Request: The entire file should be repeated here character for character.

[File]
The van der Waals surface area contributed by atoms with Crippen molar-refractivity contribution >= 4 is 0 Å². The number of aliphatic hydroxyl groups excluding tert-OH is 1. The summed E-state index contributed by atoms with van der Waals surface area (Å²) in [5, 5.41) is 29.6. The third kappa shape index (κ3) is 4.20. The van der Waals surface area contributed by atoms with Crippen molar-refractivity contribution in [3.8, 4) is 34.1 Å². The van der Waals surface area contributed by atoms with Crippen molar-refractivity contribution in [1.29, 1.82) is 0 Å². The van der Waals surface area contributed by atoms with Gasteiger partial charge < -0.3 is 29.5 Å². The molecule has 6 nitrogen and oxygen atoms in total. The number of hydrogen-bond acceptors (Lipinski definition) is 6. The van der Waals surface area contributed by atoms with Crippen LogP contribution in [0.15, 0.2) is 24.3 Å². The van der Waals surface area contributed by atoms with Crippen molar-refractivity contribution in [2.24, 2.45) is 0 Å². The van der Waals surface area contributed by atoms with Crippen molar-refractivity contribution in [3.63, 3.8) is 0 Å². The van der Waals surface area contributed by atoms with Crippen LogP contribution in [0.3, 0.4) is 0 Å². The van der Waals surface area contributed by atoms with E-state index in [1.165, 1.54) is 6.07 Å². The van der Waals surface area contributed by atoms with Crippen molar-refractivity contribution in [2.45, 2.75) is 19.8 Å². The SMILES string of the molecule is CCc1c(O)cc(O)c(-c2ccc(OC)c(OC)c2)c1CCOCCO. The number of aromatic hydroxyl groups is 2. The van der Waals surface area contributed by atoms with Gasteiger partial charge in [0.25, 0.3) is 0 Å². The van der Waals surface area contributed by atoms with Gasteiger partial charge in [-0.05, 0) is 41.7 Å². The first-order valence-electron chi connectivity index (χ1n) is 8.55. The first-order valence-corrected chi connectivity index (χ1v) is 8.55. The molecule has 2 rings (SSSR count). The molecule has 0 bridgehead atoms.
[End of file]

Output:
The van der Waals surface area contributed by atoms with Crippen molar-refractivity contribution >= 4 is 0 Å². The number of aliphatic hydroxyl groups excluding tert-OH is 1. The summed E-state index contributed by atoms with van der Waals surface area (Å²) in [5, 5.41) is 29.6. The third kappa shape index (κ3) is 4.20. The van der Waals surface area contributed by atoms with Crippen molar-refractivity contribution in [3.8, 4) is 34.1 Å². The van der Waals surface area contributed by atoms with Crippen molar-refractivity contribution in [1.29, 1.82) is 0 Å². The van der Waals surface area contributed by atoms with Gasteiger partial charge < -0.3 is 29.5 Å². The molecule has 6 nitrogen and oxygen atoms in total. The number of hydrogen-bond acceptors (Lipinski definition) is 6. The van der Waals surface area contributed by atoms with Crippen LogP contribution in [0.15, 0.2) is 24.3 Å². The van der Waals surface area contributed by atoms with Crippen molar-refractivity contribution in [2.24, 2.45) is 0 Å². The van der Waals surface area contributed by atoms with Crippen molar-refractivity contribution in [3.63, 3.8) is 0 Å². The van der Waals surface area contributed by atoms with Crippen LogP contribution in [0.3, 0.4) is 0 Å². The van der Waals surface area contributed by atoms with E-state index in [1.165, 1.54) is 6.07 Å². The van der Waals surface area contributed by atoms with Crippen molar-refractivity contribution in [2.45, 2.75) is 19.8 Å². The SMILES string of the molecule is CCc1c(O)cc(O)c(-c2ccc(OC)c(OC)c2)c1CCOCCO. The number of aromatic hydroxyl groups is 2. The van der Waals surface area contributed by atoms with Gasteiger partial charge in [0.25, 0.3) is 0 Å². The van der Waals surface area contributed by atoms with Gasteiger partial charge in [-0.05, 0) is 41.7 Å². The first-order valence-electron chi connectivity index (χ1n) is 8.55. The first-order valence-corrected chi connectivity index (χ1v) is 8.55. The molecule has 2 rings (SSSR count). The molecule has 0 bridgehead atoms.